tpm-lifestyleDon’t forget the crucial importance of: getting enough sleep (at least 8-10 hours every night), managing stress (mindful meditation is very well studied in the scientific literature and universally shown to be beneficial), protecting circadian rhythms (being outside during the day, being in the dark at night and avoiding bright lights in the evening), nurturing social connection, having fun, making time for hobbies, relaxing, and getting lots of mild to moderately intense activity (while avoiding intense/strenuous activity). Read more about the Paleo lifestyle here.


Elimination and Reintroduction

The Paleo diet and its stricter, more specific version, the Autoimmune Protocol, can be thought of as nutritional interventions for a diet gone badly awry, overabundant in calories and relatively lacking in vital nutrients. But how well an individual tolerates suboptimal foods—whether we’re talking about something like tomatoes, which are included in the Paleo diet but eliminated on the Autoimmune Protocol, or something like grains, which are not included in either nutritional approach—depends on nutrient status, stress, sleep, activity level, genetics, and health history. As we improve as many of these as possible with diet and lifestyle changes, it’s fairly common to see tolerance of certain foods increase. The Autoimmune Protocol is an elimination diet at its core, designed to cut out the most likely food culprits while flooding the body with nutrients. And the best part about an elimination diet is that eventually, you get to reintroduce foods that you’ve been avoiding.

How long is eventually? Ideally, you’d wait to reintroduce foods until you’re feeling amazing, but as long as you’re seeing improvements thanks to your diet and lifestyle changes, you can try some reintroductions after three to four weeks. The full protocol for reintroductions, including which foods are best to try reintroducing first, is detailed in Sarah’s book The Paleo Approach. In general, reintroduce only one food every five to seven days and spend that time monitoring yourself for symptoms. Symptoms of a reaction aren’t always obvious, so keep an eye out for the following:

  • Symptoms of your disease returning or worsening
  • Gastrointestinal symptoms: tummy ache, heartburn, nausea, constipation, diarrhea, change in frequency of bowel movements, gas, bloating, undigested or partly digested food particles in stool
  • Reduced energy, fatigue, or energy dips in the afternoon, or a second wind in the late evening that makes it hard to go to bed at a good time
  • Cravings for sugar, fat, or caffeine
  • Pica (craving minerals from nonfood items like clay, chalk, dirt, or sand)
  • Trouble falling asleep or staying asleep, or just not feeling well rested in the morning
  • Headaches (mild to migraine)
  • Dizziness or lightheadedness
  • Increased mucus production: phlegm, runny nose, or postnasal drip
  • Coughing or increased need to clear your throat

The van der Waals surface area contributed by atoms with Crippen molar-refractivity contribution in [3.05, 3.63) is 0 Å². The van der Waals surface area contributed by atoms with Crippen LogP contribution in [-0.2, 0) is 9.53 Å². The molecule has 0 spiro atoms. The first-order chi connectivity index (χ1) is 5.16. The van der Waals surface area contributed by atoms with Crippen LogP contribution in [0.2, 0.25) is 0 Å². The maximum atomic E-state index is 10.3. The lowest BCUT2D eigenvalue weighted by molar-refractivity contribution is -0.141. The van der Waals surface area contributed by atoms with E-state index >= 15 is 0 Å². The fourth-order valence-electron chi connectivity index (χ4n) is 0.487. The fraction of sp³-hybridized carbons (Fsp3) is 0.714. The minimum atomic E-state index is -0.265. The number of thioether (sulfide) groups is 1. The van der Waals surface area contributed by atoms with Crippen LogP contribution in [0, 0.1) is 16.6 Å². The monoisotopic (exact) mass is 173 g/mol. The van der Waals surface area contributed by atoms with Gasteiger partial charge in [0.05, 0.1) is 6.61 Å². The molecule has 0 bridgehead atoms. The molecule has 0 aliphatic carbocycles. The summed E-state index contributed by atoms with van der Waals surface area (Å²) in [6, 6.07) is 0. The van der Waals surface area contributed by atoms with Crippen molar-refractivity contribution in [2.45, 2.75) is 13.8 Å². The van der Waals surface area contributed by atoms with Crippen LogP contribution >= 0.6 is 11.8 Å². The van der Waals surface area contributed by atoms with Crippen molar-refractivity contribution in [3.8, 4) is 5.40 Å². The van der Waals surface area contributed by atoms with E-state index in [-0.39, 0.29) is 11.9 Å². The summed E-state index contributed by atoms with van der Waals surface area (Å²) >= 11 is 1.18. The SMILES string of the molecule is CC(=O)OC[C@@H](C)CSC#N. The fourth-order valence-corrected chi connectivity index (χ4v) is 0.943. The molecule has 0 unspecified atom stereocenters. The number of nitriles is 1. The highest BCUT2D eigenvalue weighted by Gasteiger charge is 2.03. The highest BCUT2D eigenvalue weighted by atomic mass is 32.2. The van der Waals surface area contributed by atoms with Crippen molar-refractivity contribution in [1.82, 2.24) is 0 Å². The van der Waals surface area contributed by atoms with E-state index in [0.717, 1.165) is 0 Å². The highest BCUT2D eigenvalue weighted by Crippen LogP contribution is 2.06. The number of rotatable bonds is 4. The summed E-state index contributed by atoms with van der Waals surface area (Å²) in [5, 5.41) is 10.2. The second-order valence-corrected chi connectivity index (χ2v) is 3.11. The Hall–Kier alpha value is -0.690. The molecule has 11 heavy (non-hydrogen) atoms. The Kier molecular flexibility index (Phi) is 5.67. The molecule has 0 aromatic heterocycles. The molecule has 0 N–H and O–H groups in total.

• Itchy eyes or mouth
  • Sneezing
  • Aches and pains: muscle, joint, tendon, or ligament
  • Changes in skin: rashes, acne, dry skin, little pink bumps or spots, dry hair or nails
  • Mood issues: mood swings, feeling low or depressed
  • Feeling anxious, less able to handle stress

The procedure for reintroductions, taken from the procedure used to challenge food allergies and sensitivities, is as follows:

  1. Select a food to challenge. Be prepared to eat it two or three times in one day, then avoid it completely again for a few days.
  2. The first time you eat the food, eat half a teaspoon or even less (one teensy little nibble). Wait fifteen minutes.
  3. If you have any symptoms, don’t eat any more. If you don’t, eat one teaspoon of the food (a small bite). Wait fifteen minutes.
  4. If you have any symptoms, don’t eat any more. If you don’t, eat one and a half teaspoons of the food (a slightly bigger bite).
  5. That’s it for now. Wait two to three hours and monitor yourself for symptoms.
  6. Now eat a normal-sized portion of the food—either by itself or as part of a meal.
  7. Do not eat that food again for five to seven days and don’t reintroduce any other foods during that time. Monitor yourself for symptoms.
  8. If you have no symptoms during the challenge day or at any time in the next five to seven days, you may reincorporate this food into your diet.

It’s best not to be in a hurry to reintroduce foods. Generally, the longer you wait, the more likely you are to be successful. But when you introduce particular foods is ultimately your choice. How you feel is the best gauge, and only you will know if you are ready. A word of caution, though: don’t let cravings influence you. Your decision should be based on how good you feel and how much improvement you’re seeing in your disease. And to help you out with cravings until you’re ready for this phase, we’ve created some amazing comfort food and treat recipes, so you won’t feel like you’re missing out!


Get the Definite Resources for the Autoimmune Protocol

tpa-tables-lr1-1The Paleo Approach is the New York Times bestselling complete guide to using diet and lifestyle to manage autoimmune disease and other chronic illnesses.  With over 400 pages of scientific explanations of the why’s, what’s, and how’s behind diet and lifestyle recommendations to help regulate the immune system and provide the body with the opportunity to heal.  This encyclopedic resource also contains tons of practical information including tips for transitions, working with your doctor, medical test and treatments that might be helpful, troubleshooting, and when and how to reintroduce foods.  This book goes into scientific detail, while keeping explanations accessible and fun to read, and includes over 1200 scientific references. This is the book for people who want to understand the contemporary science behind how the food we eat as well as how we live our daily lives together impact our bodies to either promote health or facilitate disease.